When a rare puma dies during a government shutdown, who do you call?

 

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But right now, we don’t know why that cougar was trying. We don’t know if it was the young female that was caught on camera feeding on a deer in August. We don’t know if it was the young male born in June 2012 attempting to disperse — to move off into less crowded territory. “Was it radio collared? Was it a new animal?” Cooper asks. “We just don’t have any answers. And when you call the park service all you get is an answering machine."

While all eyes are focused on the shutdown, it’s difficult to keep in mind that, where care for the ecosystem is concerned, government is already being starved to the bone. You see it in the duct tape that keeps antennae attached to radios, in the aging trucks researchers pilot through remote mountains, in the exhaustion in the faces of biologists who not only struggle to stay abreast of the movements of the animals they’re studying, but have to explain those animals to pestering reporters as well.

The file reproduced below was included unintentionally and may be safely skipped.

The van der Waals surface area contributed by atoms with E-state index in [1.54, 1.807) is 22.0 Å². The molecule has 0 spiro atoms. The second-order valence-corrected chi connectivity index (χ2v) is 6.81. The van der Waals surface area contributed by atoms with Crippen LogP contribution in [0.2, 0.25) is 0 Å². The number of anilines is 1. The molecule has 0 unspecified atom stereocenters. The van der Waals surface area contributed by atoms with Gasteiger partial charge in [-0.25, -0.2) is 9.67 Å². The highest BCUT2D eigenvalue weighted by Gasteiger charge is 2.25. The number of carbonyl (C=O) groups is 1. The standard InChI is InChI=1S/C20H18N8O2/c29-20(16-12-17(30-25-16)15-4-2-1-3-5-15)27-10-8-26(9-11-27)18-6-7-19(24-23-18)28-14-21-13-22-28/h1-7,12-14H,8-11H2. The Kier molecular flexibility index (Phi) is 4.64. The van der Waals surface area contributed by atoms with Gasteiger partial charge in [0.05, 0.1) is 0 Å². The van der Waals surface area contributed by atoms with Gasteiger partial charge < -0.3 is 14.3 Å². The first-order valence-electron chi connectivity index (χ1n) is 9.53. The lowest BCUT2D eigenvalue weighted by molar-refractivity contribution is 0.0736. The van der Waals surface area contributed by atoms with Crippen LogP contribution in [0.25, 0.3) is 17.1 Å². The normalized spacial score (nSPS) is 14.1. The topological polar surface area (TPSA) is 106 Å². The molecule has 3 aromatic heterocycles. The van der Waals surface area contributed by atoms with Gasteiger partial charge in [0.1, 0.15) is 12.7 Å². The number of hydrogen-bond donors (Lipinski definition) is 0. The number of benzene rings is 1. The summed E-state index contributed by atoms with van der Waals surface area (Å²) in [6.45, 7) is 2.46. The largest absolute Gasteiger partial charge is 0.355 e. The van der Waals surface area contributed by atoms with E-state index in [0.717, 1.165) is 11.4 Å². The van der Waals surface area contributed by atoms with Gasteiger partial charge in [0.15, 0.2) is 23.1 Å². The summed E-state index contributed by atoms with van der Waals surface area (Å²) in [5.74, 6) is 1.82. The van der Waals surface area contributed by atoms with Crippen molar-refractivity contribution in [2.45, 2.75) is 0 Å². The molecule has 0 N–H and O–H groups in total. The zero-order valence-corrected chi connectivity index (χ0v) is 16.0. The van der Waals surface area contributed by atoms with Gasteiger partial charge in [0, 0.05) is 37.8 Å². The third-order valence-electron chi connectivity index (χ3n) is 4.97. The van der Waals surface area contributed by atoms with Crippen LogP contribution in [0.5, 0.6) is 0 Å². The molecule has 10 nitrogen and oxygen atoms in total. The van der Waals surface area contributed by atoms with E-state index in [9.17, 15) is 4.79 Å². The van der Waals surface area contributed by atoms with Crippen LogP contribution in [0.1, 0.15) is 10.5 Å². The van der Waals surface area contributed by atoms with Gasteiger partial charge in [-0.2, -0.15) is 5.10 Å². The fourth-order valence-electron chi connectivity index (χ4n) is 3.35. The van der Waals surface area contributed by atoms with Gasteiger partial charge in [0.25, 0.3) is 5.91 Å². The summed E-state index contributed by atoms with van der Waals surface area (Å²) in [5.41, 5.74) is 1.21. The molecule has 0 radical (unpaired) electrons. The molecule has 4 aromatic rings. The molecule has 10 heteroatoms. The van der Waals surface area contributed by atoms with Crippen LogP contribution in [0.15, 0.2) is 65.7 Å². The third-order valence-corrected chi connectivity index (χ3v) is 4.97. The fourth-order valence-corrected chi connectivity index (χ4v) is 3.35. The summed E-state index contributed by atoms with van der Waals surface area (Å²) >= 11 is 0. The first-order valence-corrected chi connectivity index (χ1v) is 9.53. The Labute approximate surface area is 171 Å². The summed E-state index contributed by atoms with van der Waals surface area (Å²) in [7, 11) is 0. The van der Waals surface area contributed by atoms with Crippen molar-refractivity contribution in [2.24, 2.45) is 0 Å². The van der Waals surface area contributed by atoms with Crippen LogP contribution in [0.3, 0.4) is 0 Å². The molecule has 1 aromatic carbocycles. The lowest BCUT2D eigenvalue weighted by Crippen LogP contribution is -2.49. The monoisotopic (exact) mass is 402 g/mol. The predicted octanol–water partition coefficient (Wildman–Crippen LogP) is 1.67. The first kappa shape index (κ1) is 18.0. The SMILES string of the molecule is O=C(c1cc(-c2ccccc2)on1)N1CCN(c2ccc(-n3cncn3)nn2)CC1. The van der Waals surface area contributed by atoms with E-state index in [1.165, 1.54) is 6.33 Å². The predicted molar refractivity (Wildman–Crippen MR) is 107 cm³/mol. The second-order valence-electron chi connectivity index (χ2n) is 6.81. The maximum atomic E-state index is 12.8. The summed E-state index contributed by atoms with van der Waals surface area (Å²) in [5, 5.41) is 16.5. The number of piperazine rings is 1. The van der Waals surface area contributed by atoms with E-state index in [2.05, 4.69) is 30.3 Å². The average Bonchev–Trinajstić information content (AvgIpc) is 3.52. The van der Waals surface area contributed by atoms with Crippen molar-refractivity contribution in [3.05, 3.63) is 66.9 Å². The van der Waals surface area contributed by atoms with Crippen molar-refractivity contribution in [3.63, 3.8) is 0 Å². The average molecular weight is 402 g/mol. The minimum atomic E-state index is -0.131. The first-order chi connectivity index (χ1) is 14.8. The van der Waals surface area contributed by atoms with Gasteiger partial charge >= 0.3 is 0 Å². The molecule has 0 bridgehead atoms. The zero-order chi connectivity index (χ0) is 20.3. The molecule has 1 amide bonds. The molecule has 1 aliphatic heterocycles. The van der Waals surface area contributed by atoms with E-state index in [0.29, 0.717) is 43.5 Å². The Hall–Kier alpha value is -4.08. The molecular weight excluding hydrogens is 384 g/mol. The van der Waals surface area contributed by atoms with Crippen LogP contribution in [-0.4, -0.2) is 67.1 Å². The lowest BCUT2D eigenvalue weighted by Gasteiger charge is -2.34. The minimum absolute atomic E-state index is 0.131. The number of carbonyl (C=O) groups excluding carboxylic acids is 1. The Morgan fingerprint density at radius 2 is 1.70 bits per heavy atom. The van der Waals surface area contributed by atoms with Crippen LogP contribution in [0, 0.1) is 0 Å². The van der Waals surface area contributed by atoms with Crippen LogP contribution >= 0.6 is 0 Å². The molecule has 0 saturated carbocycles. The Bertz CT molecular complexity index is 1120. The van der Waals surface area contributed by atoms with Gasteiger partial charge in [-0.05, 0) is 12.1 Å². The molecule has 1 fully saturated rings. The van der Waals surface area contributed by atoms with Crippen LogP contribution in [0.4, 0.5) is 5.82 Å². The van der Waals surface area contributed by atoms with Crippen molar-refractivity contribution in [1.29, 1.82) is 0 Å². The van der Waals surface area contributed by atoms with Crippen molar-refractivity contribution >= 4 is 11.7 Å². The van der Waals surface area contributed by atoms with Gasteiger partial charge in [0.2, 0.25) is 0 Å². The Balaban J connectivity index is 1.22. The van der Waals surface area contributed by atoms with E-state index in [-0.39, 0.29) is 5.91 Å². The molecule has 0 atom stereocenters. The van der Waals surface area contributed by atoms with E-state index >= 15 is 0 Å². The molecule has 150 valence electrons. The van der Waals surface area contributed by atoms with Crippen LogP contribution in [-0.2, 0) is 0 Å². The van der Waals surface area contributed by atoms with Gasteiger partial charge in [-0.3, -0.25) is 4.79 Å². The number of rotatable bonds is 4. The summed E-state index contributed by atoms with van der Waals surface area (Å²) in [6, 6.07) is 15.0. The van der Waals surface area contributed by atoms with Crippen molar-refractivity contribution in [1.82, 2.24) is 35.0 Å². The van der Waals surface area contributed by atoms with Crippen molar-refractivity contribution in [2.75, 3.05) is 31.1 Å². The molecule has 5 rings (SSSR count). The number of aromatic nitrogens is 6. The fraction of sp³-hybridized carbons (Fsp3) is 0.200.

But without their explanations, we're all at a loss. No one can quite gauge the impact of this death on a tiny population always on the brink of extirpation. “To become an expert in this ecosystem requires a lot of little conversations with experts throughout the year, all the time,” Cooper says. “Everything you know you’ve absorbed because you’ve talked to people who know a lot more than you do and they’ve been generous with their information. When those lines of communication are cut, it degrades the whole network. We really feel it.”

Judith Lewis Mernit is a contributing editor of High Country News.

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